Among the perennials and biennials, you absolutely have to try blazing star (Liatris spicata or L. aspera), Siberian larkspur (Delphinium grandiflorum), rose campion (Lychnis coronaria), Shasta daisies (Leucanthemum spp.) and catmints (Nepeta spp.).

Lupines and delphiniums. Photo: Michaela Murphy on unsplash,

If you find disease-resistant varieties, hollyhocks (Alcea rosea) and garden phloxes (Phlox paniculata) are also musts in any self-respecting cottage garden. Foxgloves (Digitalis purpurea) are also essential, but they aren’t always suitable for all gardens (well, not mine, anyway!). Some people find them hard to grow (me!) That said, straw foxglove (Digitalis lutea) is a great option, but it’s harder to find.

There are so many other fabulous plants you could include in a cottage garden. I would be curious to know about your personal favorites. Maybe you could share them in the comments?

Maintenance? You Choose!

In terms of maintenance, the cottage garden is fabulous. You can ignore it completely or spend sleepless nights polishing it to perfection. But no matter how many hours you or don’t devote to it, it remains charming and tinged with a romantic aura.

Of course, do complete the whole thing with a small white picket fence and a beautiful stylized garden bench where you could have tea. . . whenever you feel like it. After all, it’s always 4 pm somewhere in the world!

Julie Boudreau est horticultrice, diplômée de l’ITA de Saint-Hyacinthe. Elle œuvre dans le domaine l’horticulture depuis plus de 25 ans. Elle a publié une dizaine de livres et participé à de nombreuses émissions de télévision et de radio. Elle est enseignante au Centre de formation horticole de Laval. Passionnée de son métier, Julie Boudreau se consacre à promouvoir le jardinage, le design de jardin, la botanique et l'écologie, sous toutes ses formes. Un peu grano, écolo depuis toujours, gourmande et essayeuse, Julie est une épicurieuse avec un fort penchant pour tout ce qui se prononce en latin.

4 comments on “Why Not Put a Cottage Garden in Front of Your Bungalow!

  1. Bulgalows there are likely very different from bungalows here. Cottage gardens are not compatible with the styles of some of the Californian bungalows. However, common bungalow landscapes can be a bit boring for some. Cottage gardens are not only more colorful, but are proportionate to the compact front gardens of urban bungalows. Besides, few people here recognize noncompliant styles nowadays. That is why so many Victorian homes are outfitted with cottage gardens. Heck, even a Cape Cod style home looks good with a cottage garden.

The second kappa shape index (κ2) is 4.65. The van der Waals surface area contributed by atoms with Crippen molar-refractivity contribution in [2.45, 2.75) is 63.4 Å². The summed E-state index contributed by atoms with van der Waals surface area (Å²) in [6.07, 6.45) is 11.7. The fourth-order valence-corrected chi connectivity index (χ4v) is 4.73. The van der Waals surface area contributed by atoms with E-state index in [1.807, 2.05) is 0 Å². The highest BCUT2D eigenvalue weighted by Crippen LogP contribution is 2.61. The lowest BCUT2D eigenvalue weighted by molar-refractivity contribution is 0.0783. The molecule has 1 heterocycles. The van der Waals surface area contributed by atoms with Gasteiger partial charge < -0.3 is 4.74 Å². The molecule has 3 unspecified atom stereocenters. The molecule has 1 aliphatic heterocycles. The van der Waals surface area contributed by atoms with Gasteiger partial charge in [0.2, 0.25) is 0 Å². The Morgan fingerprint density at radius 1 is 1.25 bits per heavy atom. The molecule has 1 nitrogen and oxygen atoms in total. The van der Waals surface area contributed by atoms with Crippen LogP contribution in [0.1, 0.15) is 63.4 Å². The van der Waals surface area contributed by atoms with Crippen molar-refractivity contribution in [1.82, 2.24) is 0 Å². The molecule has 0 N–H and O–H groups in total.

2. Ric Barta

    Here in Northern Michigan our best self seeders include cleome, black eyed Susan, daisy, cone flowers and coreopsis. Looking forward to adding your suggestions! Great article!

  3. Ann T Dubas

    One of the stars of our pollinator garden is Mountain Mint. So beautiful in green and white and the quantity and variety of pollinators attracted is eye-popping. Also especially appreciate Montauk Daisy which in N Virginia extends the blooming season into November. Don’t forget cone flowers. So colorful.

  4. Rosemary kohr

    Totally agree! I slowly created a garden to replace the front lawn of our city home. The city lots ( London Ontario) were only 35 feet wide, & the lawn at the front was about 20x20ft.
    I ‘anchored’ it with 2 dogwood and an Oakleaf hydrangea — there was a large tree at the very front edge and a lot of shade.
    I took up all the grass ( over time– just worked away at it over a couple of years). One huge success was a rose bush– replaced some chrysanthemums someone dug up & STOLE(!!!). I figured the thorns would deter any thief! That rose flourished! I planted alium, dafodils for Spring & they self-propagated; day lilies, phlox…it became a beautiful space–people would actually stop to admire! And it was the impetus for others to do the same, replacing those boring front lawns with a profusion of flowers & shrubs that also served to attract pollinators & birds!